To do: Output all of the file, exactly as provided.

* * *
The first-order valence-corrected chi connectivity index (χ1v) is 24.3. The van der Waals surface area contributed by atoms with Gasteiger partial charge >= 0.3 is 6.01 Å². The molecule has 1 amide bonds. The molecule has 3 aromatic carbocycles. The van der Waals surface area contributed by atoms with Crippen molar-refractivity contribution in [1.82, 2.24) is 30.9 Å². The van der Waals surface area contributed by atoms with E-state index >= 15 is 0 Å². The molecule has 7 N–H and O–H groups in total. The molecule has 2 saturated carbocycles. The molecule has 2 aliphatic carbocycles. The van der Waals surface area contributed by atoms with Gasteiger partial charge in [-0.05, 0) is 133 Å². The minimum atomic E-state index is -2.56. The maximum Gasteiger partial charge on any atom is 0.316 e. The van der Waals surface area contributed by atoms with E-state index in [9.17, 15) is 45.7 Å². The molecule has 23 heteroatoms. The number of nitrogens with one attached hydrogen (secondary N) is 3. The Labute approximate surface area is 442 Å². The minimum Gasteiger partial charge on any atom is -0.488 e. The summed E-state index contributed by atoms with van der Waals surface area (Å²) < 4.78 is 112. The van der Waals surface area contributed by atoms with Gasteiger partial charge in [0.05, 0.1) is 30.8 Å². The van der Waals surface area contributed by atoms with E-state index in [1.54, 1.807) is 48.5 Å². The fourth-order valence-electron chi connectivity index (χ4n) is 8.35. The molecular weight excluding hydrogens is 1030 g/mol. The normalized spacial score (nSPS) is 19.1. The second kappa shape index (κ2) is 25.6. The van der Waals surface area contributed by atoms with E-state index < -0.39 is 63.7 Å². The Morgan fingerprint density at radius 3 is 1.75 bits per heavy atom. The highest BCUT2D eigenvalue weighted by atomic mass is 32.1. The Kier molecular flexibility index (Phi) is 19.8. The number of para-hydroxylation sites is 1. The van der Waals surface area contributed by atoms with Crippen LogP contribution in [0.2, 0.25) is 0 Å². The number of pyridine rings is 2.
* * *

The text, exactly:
The first-order valence-corrected chi connectivity index (χ1v) is 24.3. The van der Waals surface area contributed by atoms with Gasteiger partial charge >= 0.3 is 6.01 Å². The molecule has 1 amide bonds. The molecule has 3 aromatic carbocycles. The van der Waals surface area contributed by atoms with Crippen molar-refractivity contribution in [1.82, 2.24) is 30.9 Å². The van der Waals surface area contributed by atoms with E-state index >= 15 is 0 Å². The molecule has 7 N–H and O–H groups in total. The molecule has 2 saturated carbocycles. The molecule has 2 aliphatic carbocycles. The van der Waals surface area contributed by atoms with Gasteiger partial charge in [-0.05, 0) is 133 Å². The minimum atomic E-state index is -2.56. The maximum Gasteiger partial charge on any atom is 0.316 e. The van der Waals surface area contributed by atoms with E-state index in [9.17, 15) is 45.7 Å². The molecule has 23 heteroatoms. The number of nitrogens with one attached hydrogen (secondary N) is 3. The Labute approximate surface area is 442 Å². The minimum Gasteiger partial charge on any atom is -0.488 e. The summed E-state index contributed by atoms with van der Waals surface area (Å²) < 4.78 is 112. The van der Waals surface area contributed by atoms with Gasteiger partial charge in [0.05, 0.1) is 30.8 Å². The van der Waals surface area contributed by atoms with E-state index in [1.54, 1.807) is 48.5 Å². The fourth-order valence-electron chi connectivity index (χ4n) is 8.35. The molecular weight excluding hydrogens is 1030 g/mol. The normalized spacial score (nSPS) is 19.1. The second kappa shape index (κ2) is 25.6. The van der Waals surface area contributed by atoms with E-state index < -0.39 is 63.7 Å². The Morgan fingerprint density at radius 3 is 1.75 bits per heavy atom. The highest BCUT2D eigenvalue weighted by atomic mass is 32.1. The Kier molecular flexibility index (Phi) is 19.8. The number of para-hydroxylation sites is 1. The van der Waals surface area contributed by atoms with Crippen LogP contribution in [0.2, 0.25) is 0 Å². The number of pyridine rings is 2.